As we continue our exploration of the work of beloved filmmaker Frank Capra, which began with the outstanding “Mr. Smith Goes to Washington” and continued with the somewhat overrated Best Picture winner “You Can’t Take It with You,” we come to a second entry in his filmography that many probably aren’t as familiar with. “Mr. Deeds Goes to Town” was something of a hit in 1936, at least with the Academy, for it was nominated for a slew of Oscars that included Best Picture, Best Director (which Capra won), Best Actor, and Best Screenplay, but was it actually worthy of all this recognition, or is it simply another case of one of Capra’s films not standing up to the test of time?
As the film opens, a rich man dies in an automobile accident, leaving a vast fortune of $20 million to a nephew, Longfellow Deeds (Gary Cooper), that he hardly knew. After a sleazy lawyer, John Cedar (Douglass Dumbrille), tracks him down, he brings Deeds to New York City to take care of business and to start living the life his Uncle was accustomed to. Deeds, being a naïve country boy from a small town, takes some time to get used to all of his new surroundings, which isn’t made any easier by the fact that he has to deal with people showing up at his door asking for (and in some cases demanding) money.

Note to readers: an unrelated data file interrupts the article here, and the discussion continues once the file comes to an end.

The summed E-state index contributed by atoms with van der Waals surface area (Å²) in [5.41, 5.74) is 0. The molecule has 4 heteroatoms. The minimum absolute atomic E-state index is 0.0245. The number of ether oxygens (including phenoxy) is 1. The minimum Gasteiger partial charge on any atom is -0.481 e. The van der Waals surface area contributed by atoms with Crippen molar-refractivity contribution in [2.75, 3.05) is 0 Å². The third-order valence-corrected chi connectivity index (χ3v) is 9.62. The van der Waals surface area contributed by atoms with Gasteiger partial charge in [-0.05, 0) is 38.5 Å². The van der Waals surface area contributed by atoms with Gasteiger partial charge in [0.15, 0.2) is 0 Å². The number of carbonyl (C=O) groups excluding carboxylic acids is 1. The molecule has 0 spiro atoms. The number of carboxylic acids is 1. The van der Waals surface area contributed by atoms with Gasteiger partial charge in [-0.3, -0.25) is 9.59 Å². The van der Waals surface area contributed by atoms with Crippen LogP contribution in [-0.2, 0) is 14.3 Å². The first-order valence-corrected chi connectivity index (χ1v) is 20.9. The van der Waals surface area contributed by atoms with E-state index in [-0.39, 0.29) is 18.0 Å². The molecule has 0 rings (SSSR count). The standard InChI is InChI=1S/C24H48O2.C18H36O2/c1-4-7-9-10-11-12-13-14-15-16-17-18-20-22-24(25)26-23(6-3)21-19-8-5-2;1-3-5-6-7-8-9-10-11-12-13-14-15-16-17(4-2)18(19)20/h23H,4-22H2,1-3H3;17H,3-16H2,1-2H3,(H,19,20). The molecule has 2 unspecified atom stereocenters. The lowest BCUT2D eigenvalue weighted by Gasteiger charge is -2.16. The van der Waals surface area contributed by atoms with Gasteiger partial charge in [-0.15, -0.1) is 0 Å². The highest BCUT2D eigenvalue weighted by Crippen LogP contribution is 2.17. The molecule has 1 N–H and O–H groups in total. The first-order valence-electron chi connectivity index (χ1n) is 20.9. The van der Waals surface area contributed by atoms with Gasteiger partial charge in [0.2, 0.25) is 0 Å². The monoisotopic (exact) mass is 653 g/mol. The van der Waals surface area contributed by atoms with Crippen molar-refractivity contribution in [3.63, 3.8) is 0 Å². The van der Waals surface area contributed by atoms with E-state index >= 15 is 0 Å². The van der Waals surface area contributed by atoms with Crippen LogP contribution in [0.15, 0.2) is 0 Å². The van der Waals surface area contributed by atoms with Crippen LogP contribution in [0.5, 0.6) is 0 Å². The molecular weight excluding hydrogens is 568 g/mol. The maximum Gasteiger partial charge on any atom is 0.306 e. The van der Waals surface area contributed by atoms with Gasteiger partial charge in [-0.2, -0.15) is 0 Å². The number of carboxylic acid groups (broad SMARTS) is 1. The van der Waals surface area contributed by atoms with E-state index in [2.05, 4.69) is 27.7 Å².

He becomes somewhat more relaxed when he meets a young woman by the name of Mary (Jean Arthur), whom he falls in love with, but little does he know that Mary is actually Babe Bennett, a newspaper reporter who is secretly writing articles about Deeds’ activities. Things only become worse when Deeds decides to give away his fortune, prompting Cedar to make a desperate play by legally questioning Deeds’ sanity, resulting in a farcical courtroom battle to determine if he is mentally stable.
I should probably begin by apologizing up front if this critique ends up sounding incredibly similar to my review of the previous entry in the “Capra Collection” series, “You Can’t Take It with You,” but the truth of the matter is that they end up having almost the exact same positives and negatives.
Starting with the former, we have a top-notch cast led by Gary Cooper (Oscar nominee for Best Actor) and Jean Arthur. Cooper gives a marvelous performance that combines a delightful naivety, a desire to do what’s right, and an odd temperament that has him punching people that make him angry. Deeds is a bizarre, unpredictable character, but Cooper rolls along marvelously with the various changes he goes through throughout the film, leaving behind a strong, unforgettable portrayal of a man thrown into a difficult situation.
The change that Jean Arthur’s Babe has to go through is no less difficult, first wanting nothing more than to get a few headlines by getting close to Deeds, but soon finding out that he’s not the man everyone thinks he is. Her genuine outpouring of emotion, particularly during the climactic courtroom battle, is a strong reminder of her talent (and is also a very probable reason as to why Capra would want to bring her back for a couple more pictures).